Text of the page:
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“Trade steals our jobs”. Italians the most skeptical of the EU on global commerce

Demonstrations against EU-Canada (CETA) and EU-US (TTIP, then abandonend) free trade agreements in Brussels [personal archive]

Free trade agreements (FTAs) are not good for the national system. That is what Italians believe, according to a survey published yesterday (20 November). No matter what the trade deal is: whether it is EU-Canada (CETA), EU-Mexico, EU-Viet Nam or EU-Singapore, just a little minority in the Italian Peninsula declared to be in favor of signing partnerships with other countries.

According to the latest Eurobarometer survey on Europeans’ attitudes on Trade and EU trade policy, only 35% of Italians approved the commercial relations. Nowhere else in the EU was shown so little confidence in trade, and only Italy and Greece have the absolute majority of the public opinion officially against any trade policy 56% and 54%, respectively). Why such an approach? There is no a specific reason. There are many reason to be against trade, the survey stressed.

Free trade steals my job

Reasons for not benefitting from international trade are varied. In general, in Italy as in the UE, those who are trade-skeptic or completely on the anti-free trade movement side mentioned the impact on the labour market. They believe that trade “has increased unemployment” at national level. ‘Free trade steals my job’ is thus the slogan of those who are not in love with FTAs, including Italians.

The fact that respondents from Italy indicated “to create jobs in the EU” among the top priorities of the European Commission is not a case. Nevertheless, despite Italians are the less enthusiast for FTAs in Europe, public opinions in other 14 EU Member States asked for the safeguard of employment within the single market (Greece, Portugal, Cyprus, Croatia, Spain, Ireland, Slovenia, Finland, Lithuania, Malta, Slovakia, Latvia, Belgium and Poland).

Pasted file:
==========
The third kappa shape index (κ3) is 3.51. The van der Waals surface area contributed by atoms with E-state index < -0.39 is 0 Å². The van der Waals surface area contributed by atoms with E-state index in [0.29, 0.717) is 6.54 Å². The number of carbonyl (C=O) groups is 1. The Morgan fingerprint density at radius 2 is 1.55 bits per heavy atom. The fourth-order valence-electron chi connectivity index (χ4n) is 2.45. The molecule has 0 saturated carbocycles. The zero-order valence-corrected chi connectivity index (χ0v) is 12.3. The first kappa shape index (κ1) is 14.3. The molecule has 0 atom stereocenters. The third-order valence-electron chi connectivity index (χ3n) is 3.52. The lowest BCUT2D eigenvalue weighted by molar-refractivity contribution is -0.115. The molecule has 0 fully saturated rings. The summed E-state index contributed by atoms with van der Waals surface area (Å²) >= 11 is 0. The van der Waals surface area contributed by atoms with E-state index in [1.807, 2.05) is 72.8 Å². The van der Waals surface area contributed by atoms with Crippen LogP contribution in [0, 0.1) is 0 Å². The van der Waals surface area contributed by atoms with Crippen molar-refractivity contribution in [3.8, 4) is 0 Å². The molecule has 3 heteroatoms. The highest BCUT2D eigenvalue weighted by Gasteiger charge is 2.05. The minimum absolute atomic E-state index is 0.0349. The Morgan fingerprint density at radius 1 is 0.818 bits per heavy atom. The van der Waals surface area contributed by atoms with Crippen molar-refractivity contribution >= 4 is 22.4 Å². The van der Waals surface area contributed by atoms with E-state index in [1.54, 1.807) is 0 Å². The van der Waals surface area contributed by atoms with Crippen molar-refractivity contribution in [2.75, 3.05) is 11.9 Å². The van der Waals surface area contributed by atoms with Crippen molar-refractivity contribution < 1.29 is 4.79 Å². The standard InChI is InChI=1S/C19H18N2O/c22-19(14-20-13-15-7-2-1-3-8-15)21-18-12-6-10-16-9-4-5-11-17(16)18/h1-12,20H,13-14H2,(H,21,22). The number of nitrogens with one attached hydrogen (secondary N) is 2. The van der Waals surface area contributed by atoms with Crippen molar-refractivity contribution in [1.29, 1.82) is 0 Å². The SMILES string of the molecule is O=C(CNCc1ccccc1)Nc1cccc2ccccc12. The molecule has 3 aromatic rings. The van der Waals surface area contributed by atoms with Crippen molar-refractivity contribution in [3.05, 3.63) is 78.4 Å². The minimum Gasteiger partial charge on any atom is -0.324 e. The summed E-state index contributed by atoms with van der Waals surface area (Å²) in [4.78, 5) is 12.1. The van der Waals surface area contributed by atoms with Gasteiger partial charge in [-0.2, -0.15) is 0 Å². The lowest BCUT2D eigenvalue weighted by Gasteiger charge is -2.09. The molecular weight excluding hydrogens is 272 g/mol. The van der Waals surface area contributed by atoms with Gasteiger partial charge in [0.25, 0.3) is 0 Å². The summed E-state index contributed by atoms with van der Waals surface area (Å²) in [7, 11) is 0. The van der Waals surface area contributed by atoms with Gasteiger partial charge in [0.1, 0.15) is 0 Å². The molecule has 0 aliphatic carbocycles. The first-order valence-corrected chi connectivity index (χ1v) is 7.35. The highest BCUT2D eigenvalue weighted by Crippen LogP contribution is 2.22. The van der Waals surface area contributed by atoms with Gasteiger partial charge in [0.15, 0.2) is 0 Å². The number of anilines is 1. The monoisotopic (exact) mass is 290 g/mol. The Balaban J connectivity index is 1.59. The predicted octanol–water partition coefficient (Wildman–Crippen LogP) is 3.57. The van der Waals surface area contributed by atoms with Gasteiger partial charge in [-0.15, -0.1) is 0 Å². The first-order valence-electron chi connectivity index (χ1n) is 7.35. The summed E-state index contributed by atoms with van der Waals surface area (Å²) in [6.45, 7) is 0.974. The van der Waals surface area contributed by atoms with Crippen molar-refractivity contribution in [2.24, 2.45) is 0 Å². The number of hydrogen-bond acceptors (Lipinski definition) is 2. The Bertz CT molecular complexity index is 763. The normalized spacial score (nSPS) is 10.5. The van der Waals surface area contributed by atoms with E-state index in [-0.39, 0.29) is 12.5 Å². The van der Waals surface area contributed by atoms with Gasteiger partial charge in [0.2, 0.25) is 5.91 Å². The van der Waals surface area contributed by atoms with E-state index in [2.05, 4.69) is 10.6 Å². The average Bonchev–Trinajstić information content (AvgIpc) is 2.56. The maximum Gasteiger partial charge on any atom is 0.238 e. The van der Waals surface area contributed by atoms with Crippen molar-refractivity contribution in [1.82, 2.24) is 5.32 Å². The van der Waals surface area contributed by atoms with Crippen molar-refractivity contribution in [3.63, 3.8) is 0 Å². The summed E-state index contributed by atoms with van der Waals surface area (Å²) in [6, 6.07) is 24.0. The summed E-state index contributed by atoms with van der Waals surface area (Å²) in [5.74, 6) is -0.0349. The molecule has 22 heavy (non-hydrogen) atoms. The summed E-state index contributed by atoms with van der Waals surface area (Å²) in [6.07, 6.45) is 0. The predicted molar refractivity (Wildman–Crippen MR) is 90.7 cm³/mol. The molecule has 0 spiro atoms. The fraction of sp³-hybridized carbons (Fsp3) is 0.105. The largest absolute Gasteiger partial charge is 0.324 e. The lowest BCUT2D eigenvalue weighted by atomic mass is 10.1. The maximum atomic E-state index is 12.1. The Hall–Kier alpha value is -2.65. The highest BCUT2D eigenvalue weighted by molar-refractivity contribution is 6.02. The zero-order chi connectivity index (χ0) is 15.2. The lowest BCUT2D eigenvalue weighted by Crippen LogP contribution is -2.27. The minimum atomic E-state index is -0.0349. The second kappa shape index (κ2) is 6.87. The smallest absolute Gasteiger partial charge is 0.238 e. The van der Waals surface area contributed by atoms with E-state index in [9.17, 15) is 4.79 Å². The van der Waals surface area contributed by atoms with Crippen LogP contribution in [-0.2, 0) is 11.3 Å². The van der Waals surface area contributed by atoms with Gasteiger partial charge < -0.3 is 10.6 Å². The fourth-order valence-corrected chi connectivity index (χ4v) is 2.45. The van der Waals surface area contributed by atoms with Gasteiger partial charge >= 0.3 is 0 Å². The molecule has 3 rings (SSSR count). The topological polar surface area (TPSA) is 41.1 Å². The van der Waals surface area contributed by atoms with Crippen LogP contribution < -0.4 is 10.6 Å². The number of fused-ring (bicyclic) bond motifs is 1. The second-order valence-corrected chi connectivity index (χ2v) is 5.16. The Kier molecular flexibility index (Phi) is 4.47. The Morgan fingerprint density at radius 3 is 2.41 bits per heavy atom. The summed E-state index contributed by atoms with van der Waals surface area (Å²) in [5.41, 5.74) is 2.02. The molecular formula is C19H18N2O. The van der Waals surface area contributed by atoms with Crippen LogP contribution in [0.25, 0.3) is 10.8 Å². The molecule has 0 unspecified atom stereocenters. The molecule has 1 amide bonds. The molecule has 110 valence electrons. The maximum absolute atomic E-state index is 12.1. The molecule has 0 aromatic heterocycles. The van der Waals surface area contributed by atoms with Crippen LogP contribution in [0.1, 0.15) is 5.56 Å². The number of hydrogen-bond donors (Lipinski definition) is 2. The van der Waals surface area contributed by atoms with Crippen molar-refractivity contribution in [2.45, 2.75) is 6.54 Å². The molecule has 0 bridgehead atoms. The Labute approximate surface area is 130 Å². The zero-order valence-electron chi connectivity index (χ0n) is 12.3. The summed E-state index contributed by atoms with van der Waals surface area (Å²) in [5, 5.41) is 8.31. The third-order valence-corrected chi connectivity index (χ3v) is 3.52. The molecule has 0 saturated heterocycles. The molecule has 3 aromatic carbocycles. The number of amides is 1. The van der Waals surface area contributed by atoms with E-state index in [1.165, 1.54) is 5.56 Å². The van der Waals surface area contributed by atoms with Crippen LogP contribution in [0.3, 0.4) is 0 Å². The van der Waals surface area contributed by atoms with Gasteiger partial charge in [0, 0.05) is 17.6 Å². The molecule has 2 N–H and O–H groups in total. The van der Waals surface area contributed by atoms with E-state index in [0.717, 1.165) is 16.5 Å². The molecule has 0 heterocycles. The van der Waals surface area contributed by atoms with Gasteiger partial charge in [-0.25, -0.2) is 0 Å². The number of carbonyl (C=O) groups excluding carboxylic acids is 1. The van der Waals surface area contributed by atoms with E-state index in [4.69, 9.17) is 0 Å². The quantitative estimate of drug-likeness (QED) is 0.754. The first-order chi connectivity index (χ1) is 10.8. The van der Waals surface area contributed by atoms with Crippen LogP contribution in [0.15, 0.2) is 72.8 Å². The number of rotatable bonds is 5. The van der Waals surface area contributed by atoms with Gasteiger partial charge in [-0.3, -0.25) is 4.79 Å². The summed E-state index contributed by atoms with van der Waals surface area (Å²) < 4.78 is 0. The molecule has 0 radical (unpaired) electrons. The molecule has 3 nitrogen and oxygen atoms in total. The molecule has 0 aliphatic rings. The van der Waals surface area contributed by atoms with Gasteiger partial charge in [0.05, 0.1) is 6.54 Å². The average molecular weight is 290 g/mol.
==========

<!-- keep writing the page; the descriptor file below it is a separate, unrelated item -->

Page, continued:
Anyway, in Italy unemployment-related risks is the second biggest reason to justify the anti-free trade sentiment (33%) after the low quality of goods and products put into the market (35%). At national level one person on three is concerned about jobs places, while at EU level one person on four (25%) is worried about.

Economic difficulties behind job fear

Of course financial problems play a role in feeding this anti-trade sentiment. According to the Eurobarometer survey work-related issues are mentioned mainly by those who struggle financially (58% of those who have difficulties paying bills most of the time compared to 54% who have difficulties from time to time and 53% who almost never or never have difficulties).

EU at stake?

Among the others, an element in particular emerged from the Eurobarometer survey on Europeans’ attitudes on Trade and EU trade policy, the one of mistrust and disaffection. In Italy as well as in the EU we do not get to have two out of ten people (14% and 18% respectively) who consider the already signed FTAs with Canada, Japan and Mexico as good in terms of creating new jobs.

It sounds like an alarm bell for the European Commission, which has the power of negotiating free trade agreements on behalf of the 28 Member States. Just few people believe that this EU trade policy strengthens the economic role of Europe on the international stage. Only 23% of EU citizens are convinced of this. In Italy this figure stood at 18%.

Looking behind, it must be recalled that the EU was born and is based on the assumption that sharing resources is key to preserve peace among peoples and nations. The European Coal and Steel Community (ECSC) was created in 1951 (to enter into force the following year) in order to promote cooperation among the Europeans. ECSC is where everything has begun. The EU comes from the ECSC. If the history and essence of the integration process is questioned, so is the European Union.

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